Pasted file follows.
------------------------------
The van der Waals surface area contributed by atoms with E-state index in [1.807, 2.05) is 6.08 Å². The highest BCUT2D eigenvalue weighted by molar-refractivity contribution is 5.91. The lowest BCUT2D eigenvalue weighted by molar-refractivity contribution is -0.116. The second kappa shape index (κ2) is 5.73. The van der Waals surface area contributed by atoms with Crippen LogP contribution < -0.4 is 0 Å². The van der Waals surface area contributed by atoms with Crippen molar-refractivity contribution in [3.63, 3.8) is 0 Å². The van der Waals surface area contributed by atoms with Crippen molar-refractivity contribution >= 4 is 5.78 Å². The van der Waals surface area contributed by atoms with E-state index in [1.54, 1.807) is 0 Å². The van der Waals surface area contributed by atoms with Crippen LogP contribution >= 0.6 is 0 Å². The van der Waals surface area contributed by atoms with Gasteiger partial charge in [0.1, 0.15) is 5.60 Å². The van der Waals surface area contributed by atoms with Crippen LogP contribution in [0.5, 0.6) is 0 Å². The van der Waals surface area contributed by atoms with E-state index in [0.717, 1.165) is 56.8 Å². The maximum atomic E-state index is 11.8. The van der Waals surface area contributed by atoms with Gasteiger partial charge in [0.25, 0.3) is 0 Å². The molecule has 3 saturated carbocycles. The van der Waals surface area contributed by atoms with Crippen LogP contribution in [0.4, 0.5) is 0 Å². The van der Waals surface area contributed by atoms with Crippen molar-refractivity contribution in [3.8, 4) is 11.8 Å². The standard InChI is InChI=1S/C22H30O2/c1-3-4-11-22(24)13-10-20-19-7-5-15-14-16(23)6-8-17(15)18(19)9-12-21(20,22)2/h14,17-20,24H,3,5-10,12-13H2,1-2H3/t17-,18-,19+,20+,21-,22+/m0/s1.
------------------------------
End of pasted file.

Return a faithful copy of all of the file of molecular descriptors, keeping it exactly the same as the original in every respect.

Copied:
The van der Waals surface area contributed by atoms with E-state index in [1.807, 2.05) is 6.08 Å². The highest BCUT2D eigenvalue weighted by molar-refractivity contribution is 5.91. The lowest BCUT2D eigenvalue weighted by molar-refractivity contribution is -0.116. The second kappa shape index (κ2) is 5.73. The van der Waals surface area contributed by atoms with Crippen LogP contribution < -0.4 is 0 Å². The van der Waals surface area contributed by atoms with Crippen molar-refractivity contribution in [3.63, 3.8) is 0 Å². The van der Waals surface area contributed by atoms with Crippen molar-refractivity contribution >= 4 is 5.78 Å². The van der Waals surface area contributed by atoms with E-state index in [1.54, 1.807) is 0 Å². The van der Waals surface area contributed by atoms with Crippen LogP contribution >= 0.6 is 0 Å². The van der Waals surface area contributed by atoms with Gasteiger partial charge in [0.1, 0.15) is 5.60 Å². The van der Waals surface area contributed by atoms with Crippen LogP contribution in [0.5, 0.6) is 0 Å². The van der Waals surface area contributed by atoms with E-state index in [0.717, 1.165) is 56.8 Å². The maximum atomic E-state index is 11.8. The van der Waals surface area contributed by atoms with Gasteiger partial charge in [0.25, 0.3) is 0 Å². The molecule has 3 saturated carbocycles. The van der Waals surface area contributed by atoms with Crippen LogP contribution in [0.4, 0.5) is 0 Å². The van der Waals surface area contributed by atoms with Crippen molar-refractivity contribution in [3.8, 4) is 11.8 Å². The standard InChI is InChI=1S/C22H30O2/c1-3-4-11-22(24)13-10-20-19-7-5-15-14-16(23)6-8-17(15)18(19)9-12-21(20,22)2/h14,17-20,24H,3,5-10,12-13H2,1-2H3/t17-,18-,19+,20+,21-,22+/m0/s1.